Dubai: Not only is Ramadan a month of spiritual and religious importance to Muslims, it is also a time that strengthens ties between family and friends, especially during iftar.
Just as Prophet Mohammad [PBUH] made it a habit to break his fast with dates and water, which Muslims follow as a sunnah or teachings, each household has its own traditions that are special to the holy month. Considering that food can be a unifying factor among people, we spoke to Gulf News readers to find out what traditional dishes are especially significant to their family’s Ramadan iftar.
For Wafa Derouiche, a Tunisian living in Dubai, her traditional dishes hold great importance to her as she lives away from her family. For her, enjoying iftar time with popular Tunisian dishes is a way for her to feel connected to her home.
She said: “The dishes I prepare during Ramadan, such as brik or chorba, are very Tunisian. Having these meals is a way for me to revive the connection to my country. I invite my friends, who are mostly non-Tunisians in the UAE, and introduce them to my culture. They enjoy it a lot.”
Derouiche explained that most of the Tunisian dishes are traditional recipes that have been passed down the generations in her family. Brik is a staple dish on “every true Tunisian table every day of Ramadan,” according to Darouiche.
Brik, similar to sambosas, are large triangular pieces of thin Tunisian dough filled with egg, tuna, parsley, potato and salt and pepper. It’s a dish usually eaten as an appetiser, especially during Ramadan because it is filling.
Another must-have traditional dish for Derouiche is chorba, or soup, which is what she breaks her fast with. One of the traditional chorba recipes she prepares includes orza pasta with pieces of lamb slowly cooked for over two hours.
In Tunisia, couscous is considered a dish of good fortune, which is why they cook it during Ramadan as well. “On the 14th night of Ramadan, or mid-Ramadan, and the 27th night of Ramadan, which are considered holy nights, we prepare couscous for good fortune,” she added.
Nutritious recipes from Grandma
Similar to Derouiche, 24-year-old Jumana Abdul Razzaq lives far from her family in Jordan. One dish that the Dubai-based Palestinian associates with Ramadan at home is her grandmother’s Qamar Al Deen pudding desert. It is made from pureed dried apricots and is usually used during Ramadan to make a popular and refreshing juice, but for this dessert it’s made into a paste and mixed with dates, nuts and fruits.
She said: “I remember my grandmother always making us this dish at home. Now, many members of my family, like my mother and aunts, make it regularly during Ramadan and Eid Al Fitr.”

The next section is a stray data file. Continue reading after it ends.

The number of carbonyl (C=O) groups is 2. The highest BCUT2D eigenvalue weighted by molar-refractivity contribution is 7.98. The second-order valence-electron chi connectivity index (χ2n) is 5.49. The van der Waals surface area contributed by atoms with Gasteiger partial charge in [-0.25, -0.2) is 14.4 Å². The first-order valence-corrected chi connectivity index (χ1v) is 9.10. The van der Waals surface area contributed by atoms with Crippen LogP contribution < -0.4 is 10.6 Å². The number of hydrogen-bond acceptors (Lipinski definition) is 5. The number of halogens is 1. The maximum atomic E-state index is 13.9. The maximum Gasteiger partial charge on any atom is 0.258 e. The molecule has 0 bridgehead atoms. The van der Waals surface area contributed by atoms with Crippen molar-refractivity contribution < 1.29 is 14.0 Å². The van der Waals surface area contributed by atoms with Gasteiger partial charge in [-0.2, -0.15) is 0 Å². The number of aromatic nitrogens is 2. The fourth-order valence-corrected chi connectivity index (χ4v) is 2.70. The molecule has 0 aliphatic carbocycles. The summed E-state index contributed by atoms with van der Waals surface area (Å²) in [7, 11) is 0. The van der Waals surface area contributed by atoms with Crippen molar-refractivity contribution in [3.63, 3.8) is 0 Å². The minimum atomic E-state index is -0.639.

While the dessert combines different snacks usually eaten during Ramadan, Abdul Razzaq considers traditions to be very important.
“Traditions bring a sense of comfort, home and familiarity. They are important in preserving the ties you have with your family and heritage,” she said.
Asma Mazhar, a Pakistani Dubai-based resident, also prepares a traditional dish called fruit chaat during Ramadan.
She said: “The recipe that I learned from my grandmother is so simple yet tasty. It is made from guava, banana and orange juice. Then we add ground black pepper, rock salt and sugar. These days we add pomegranate, grapes and a bit of chaat masala or mixed spices to add more flavour to it. This dish is common to India and Pakistan, and it has a strong nutritional value.”
Value of tradition
Ninteen-year-old Maria Asaad from Bahrain said that she enjoys a variety of traditional “Khaleeji” dishes during Ramadan more than any other month.
She said: “Every day we have a variety of foods, and we always try to make someone’s favourite dish. We have the usual khaleeji dishes likes samboosa, fareed, kunafa and harees.”
One traditional dish they usually have every day during Ramadan is Fareed, which is eaten with rice during the rest of the year.
“During Ramadan, fareed, a sauce-like dish, is eaten with bread to keep it lighter. It also includes some chicken and potato, but flavours can vary depending on preference. It’s a common dish in the Gulf, but it’s a typical Ramadan dish,” Asaad said.
For the Sharjah-based resident, her family considers dessert to be an important part of the meal.
“We’re into dessert at my house. It’s kind of like the happy ending of the meal and we usually have a caramel custard that my mum makes.”
Asaad considers her family traditions important because “they bring people together.”
She said: “Younger generations become familiar with dishes that the family makes, which is how they learn about our culture and carry on the tradition. Food brings people together; it represents our culture and speaks for us as well.”
Discover some of the traditional recipes and how they’re made